Several other passengers said they'd heard her call him Will."
"I'm so confused." She studied Janil as she spoke. "I feel so helpless. I don't know what
to do for her."
Harry put a hand on her shoulder. "Of course. It's only natural
that you'd feel that way, but
just being here and giving her your support is the best thing you can do for
now. And as bad as things seem, I assure you
that she'll recover from this. It will take time, but she will.
You need to get her some counseling as soon as you get back to Kansas
"I'll call someone first thing tomorrow. Thanks so much for all of
your help, Harry. I don't know what we would have done without you. I can't
express how grateful--"
"It's okay. That's what friends are for," he said, putting an arm
She found John who'd been talking to the officer and Arnold Peterson, the
ship's Captain. "Harry
said she was with--" she began.
"I know," he said. "The Captain told me the same thing. She was with a
man named Will--or at least she called him that."
"How could it be? Where could she have met him? On the phone
earlier, she told me that Will had called her yesterday and asked her to meet
"He was probably a friend of Will's, someone he met overseas."
"Maybe. I don't know. It just doesn't make sense..."
"It will later. The important thing is that she's safe. Come on.
Let's get her out of here. The police have our names and phone number.
They'll contact us if they need to."
Janil sat in the back seat of the rented Lexus, still
shivering. Margaret sat beside her, holding her hand and reassuring her
as they drove toward the Butler Hotel. John and Harry sat in the
front seat, saying very little. It wasn't a good time for pleasant
Margaret and John didn't plan on staying in Chicago for a minute longer than
they had to. Harry thought it would be best if Janil went to Will's funeral. It would
help her accept that he was dead, give her closure. They'd get her
things and take the next flight out if one was available. They'd go to
Harry's townhouse and make the flight plans. If they couldn't
get an evening flight, they'd stay with him but leave the first thing in the
As the car slowed before the hotel lobby, Margaret clutched Janil's hand
tighter. "I'll go in and get your things and check you out."
Janil searched through her Coach purse for a minute and then handed Margaret
the key to the room. Then she laid her head back and stared at Lake Michigan
as if in a daze.
Margaret entered the lobby, assailed by the shock of tasteless 1970s styling.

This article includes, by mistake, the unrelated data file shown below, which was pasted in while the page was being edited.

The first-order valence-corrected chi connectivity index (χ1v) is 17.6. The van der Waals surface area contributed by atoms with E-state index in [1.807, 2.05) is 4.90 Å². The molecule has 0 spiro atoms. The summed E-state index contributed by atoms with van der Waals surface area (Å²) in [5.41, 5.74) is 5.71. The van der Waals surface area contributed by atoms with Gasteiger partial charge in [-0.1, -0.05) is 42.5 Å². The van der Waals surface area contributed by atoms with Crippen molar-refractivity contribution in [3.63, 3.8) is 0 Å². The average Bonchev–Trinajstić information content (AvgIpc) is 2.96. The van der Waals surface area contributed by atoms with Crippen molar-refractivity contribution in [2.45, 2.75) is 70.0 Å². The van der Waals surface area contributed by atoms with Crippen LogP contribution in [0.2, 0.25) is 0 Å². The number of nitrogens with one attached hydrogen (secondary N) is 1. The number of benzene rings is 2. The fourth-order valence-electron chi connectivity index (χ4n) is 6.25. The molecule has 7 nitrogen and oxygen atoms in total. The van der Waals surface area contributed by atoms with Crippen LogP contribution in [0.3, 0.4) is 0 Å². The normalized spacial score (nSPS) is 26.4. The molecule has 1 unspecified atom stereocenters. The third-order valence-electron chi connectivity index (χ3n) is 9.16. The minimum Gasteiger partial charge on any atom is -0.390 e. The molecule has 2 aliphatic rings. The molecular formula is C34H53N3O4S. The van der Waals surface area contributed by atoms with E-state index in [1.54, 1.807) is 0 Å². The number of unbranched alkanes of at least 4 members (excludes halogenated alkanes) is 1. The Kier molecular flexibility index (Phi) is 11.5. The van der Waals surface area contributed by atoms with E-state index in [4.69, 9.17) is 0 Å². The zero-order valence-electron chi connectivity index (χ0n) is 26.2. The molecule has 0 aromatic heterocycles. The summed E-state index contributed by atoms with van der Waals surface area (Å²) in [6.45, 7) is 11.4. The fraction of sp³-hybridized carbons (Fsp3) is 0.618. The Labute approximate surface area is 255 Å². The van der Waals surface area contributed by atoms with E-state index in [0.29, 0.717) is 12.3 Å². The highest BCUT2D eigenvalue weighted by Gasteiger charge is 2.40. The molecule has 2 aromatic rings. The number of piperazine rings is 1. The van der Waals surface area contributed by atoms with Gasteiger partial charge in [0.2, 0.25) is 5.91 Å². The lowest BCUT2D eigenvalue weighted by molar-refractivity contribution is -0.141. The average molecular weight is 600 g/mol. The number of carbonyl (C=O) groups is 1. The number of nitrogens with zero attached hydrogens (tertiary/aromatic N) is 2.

The hotel was in a state of glaring decay
with it's worn and cracked tiles, outdated orange carpet, and heavily scuffed
walls, but it apparently attracted guests, because of its lakeside view.
The clerk at the desk was so busy painting her nails red and talking on the
phone to an apparent love that she didn't notice Margaret enter the building. And
that was fine with Margaret. She didn't want to have to explain why she
It took her no time to find the second floor room, and she quickly unlocked
the door and went inside, anxious to gather Janil's things and put the day's
events in the past. She found Janil's empty blue suitcase on the
unmade bed, and she went about stuffing it full of Janil's clothes, makeup,
toiletries, jewelry, and a spare pair of tennis shoes. She was about to turn and
leave when she saw another suitcase next to the bed.
It was small and olive green. She laid it on the bed and opened it with
a gasp, for it was full of men's things--socks, underwear, a shaving kit,
toothpaste and brush, shoe polish, and a comb. There were also military
uniforms, desert style Army fatigues, neatly folded.
Hoping to find a clue to the man's identity, she searched the elasticized
compartment in the lid, and withdrew a stack of letters bound by a pink
ribbon. She untied it and quickly scanned the contents of the crumpled,
papers. Love letters. And they were all to Will from Janil.
She carefully put them back and extracted a small box. She opened it to
see a gold engagement ring with a big diamond. Tears in her eyes, she
returned it to its rightful place and continued to search, finding
various military pins and a name tag.
The tag sat upside down in her hand and she trembled as she turned it over.
It said: Henderson. Of course.
She was confused all over again, and it took her a couple of minutes to
collect herself. But then she reminded herself of John's theory about a
friend of Will's.
Will would have doubtlessly entrusted his belongings only to a close friend.
Servicemen form strong bonds, especially in times of war. Perhaps
the man had come to deliver these private things of Will's to Janil.
Maybe he'd even known that Janil thought of him as Will and had played along
with it, not knowing what else to do. Or maybe he hadn't been such a gentleman
and had used the situation to his advantage she thought, eyes scanning the rumpled bed.
Ah, but she was torturing herself with such thoughts. Like John had
truth would come out later. Now, she needed to focus on
her daughter who was obviously in the midst of a complete nervous breakdown.
She returned everything to the suitcase and snapped the lid
shut. Without a backward glance, she exited the room and locked the door.
She made her way down the long hall toward the elevator when she heard
something behind her. She spun to see a man who wore only slacks,
leaning out the open door of the room she'd just exited. She
recognized his face, his eyes, the scar above his lip. From where she
stood, she could even see the little rose tattoo. It was
His name had only just left her lips when he smiled and vanished before her.